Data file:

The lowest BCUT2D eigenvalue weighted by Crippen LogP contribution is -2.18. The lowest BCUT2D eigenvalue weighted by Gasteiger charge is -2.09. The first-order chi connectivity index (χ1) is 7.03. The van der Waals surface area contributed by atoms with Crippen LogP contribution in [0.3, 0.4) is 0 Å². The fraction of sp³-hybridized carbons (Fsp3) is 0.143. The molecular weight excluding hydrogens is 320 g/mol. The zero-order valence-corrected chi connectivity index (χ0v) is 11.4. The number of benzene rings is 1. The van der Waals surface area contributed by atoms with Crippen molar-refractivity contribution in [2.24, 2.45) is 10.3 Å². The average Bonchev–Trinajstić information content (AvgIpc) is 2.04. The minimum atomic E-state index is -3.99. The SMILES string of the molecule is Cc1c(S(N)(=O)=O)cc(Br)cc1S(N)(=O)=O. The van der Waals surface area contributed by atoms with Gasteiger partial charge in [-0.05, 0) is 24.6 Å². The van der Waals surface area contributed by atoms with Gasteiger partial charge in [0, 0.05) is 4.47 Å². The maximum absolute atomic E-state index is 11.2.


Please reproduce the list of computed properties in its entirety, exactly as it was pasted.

The lowest BCUT2D eigenvalue weighted by Crippen LogP contribution is -2.18. The lowest BCUT2D eigenvalue weighted by Gasteiger charge is -2.09. The first-order chi connectivity index (χ1) is 7.03. The van der Waals surface area contributed by atoms with Crippen LogP contribution in [0.3, 0.4) is 0 Å². The fraction of sp³-hybridized carbons (Fsp3) is 0.143. The molecular weight excluding hydrogens is 320 g/mol. The zero-order valence-corrected chi connectivity index (χ0v) is 11.4. The number of benzene rings is 1. The van der Waals surface area contributed by atoms with Crippen molar-refractivity contribution in [2.24, 2.45) is 10.3 Å². The average Bonchev–Trinajstić information content (AvgIpc) is 2.04. The minimum atomic E-state index is -3.99. The SMILES string of the molecule is Cc1c(S(N)(=O)=O)cc(Br)cc1S(N)(=O)=O. The van der Waals surface area contributed by atoms with Gasteiger partial charge in [-0.05, 0) is 24.6 Å². The van der Waals surface area contributed by atoms with Gasteiger partial charge in [0, 0.05) is 4.47 Å². The maximum absolute atomic E-state index is 11.2.